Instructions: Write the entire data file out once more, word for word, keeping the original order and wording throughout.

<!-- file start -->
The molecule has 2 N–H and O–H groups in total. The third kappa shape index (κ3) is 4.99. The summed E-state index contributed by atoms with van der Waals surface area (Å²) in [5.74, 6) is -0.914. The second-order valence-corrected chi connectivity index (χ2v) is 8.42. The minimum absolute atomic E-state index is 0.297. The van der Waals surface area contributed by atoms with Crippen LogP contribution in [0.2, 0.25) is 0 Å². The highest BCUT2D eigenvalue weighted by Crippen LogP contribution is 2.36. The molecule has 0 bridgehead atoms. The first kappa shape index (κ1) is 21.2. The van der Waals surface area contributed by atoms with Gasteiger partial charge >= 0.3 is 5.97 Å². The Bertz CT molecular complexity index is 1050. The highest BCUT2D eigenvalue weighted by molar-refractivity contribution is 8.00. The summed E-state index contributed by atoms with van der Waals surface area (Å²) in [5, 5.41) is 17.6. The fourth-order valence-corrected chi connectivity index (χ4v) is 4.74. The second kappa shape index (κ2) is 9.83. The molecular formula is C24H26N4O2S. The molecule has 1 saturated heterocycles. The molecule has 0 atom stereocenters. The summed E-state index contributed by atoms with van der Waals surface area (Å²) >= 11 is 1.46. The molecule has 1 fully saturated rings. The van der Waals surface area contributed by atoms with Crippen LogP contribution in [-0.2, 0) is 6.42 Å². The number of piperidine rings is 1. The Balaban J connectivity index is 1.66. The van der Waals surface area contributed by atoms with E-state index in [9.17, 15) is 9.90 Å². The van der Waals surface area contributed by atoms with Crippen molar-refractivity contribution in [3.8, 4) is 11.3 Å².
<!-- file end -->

The molecule has 2 N–H and O–H groups in total. The third kappa shape index (κ3) is 4.99. The summed E-state index contributed by atoms with van der Waals surface area (Å²) in [5.74, 6) is -0.914. The second-order valence-corrected chi connectivity index (χ2v) is 8.42. The minimum absolute atomic E-state index is 0.297. The van der Waals surface area contributed by atoms with Crippen LogP contribution in [0.2, 0.25) is 0 Å². The highest BCUT2D eigenvalue weighted by Crippen LogP contribution is 2.36. The molecule has 0 bridgehead atoms. The first kappa shape index (κ1) is 21.2. The van der Waals surface area contributed by atoms with Gasteiger partial charge >= 0.3 is 5.97 Å². The Bertz CT molecular complexity index is 1050. The highest BCUT2D eigenvalue weighted by molar-refractivity contribution is 8.00. The summed E-state index contributed by atoms with van der Waals surface area (Å²) in [5, 5.41) is 17.6. The fourth-order valence-corrected chi connectivity index (χ4v) is 4.74. The second kappa shape index (κ2) is 9.83. The molecular formula is C24H26N4O2S. The molecule has 1 saturated heterocycles. The molecule has 0 atom stereocenters. The summed E-state index contributed by atoms with van der Waals surface area (Å²) >= 11 is 1.46. The molecule has 1 fully saturated rings. The van der Waals surface area contributed by atoms with Crippen LogP contribution in [-0.2, 0) is 6.42 Å². The number of piperidine rings is 1. The Balaban J connectivity index is 1.66. The van der Waals surface area contributed by atoms with E-state index in [9.17, 15) is 9.90 Å². The van der Waals surface area contributed by atoms with Crippen molar-refractivity contribution in [3.8, 4) is 11.3 Å².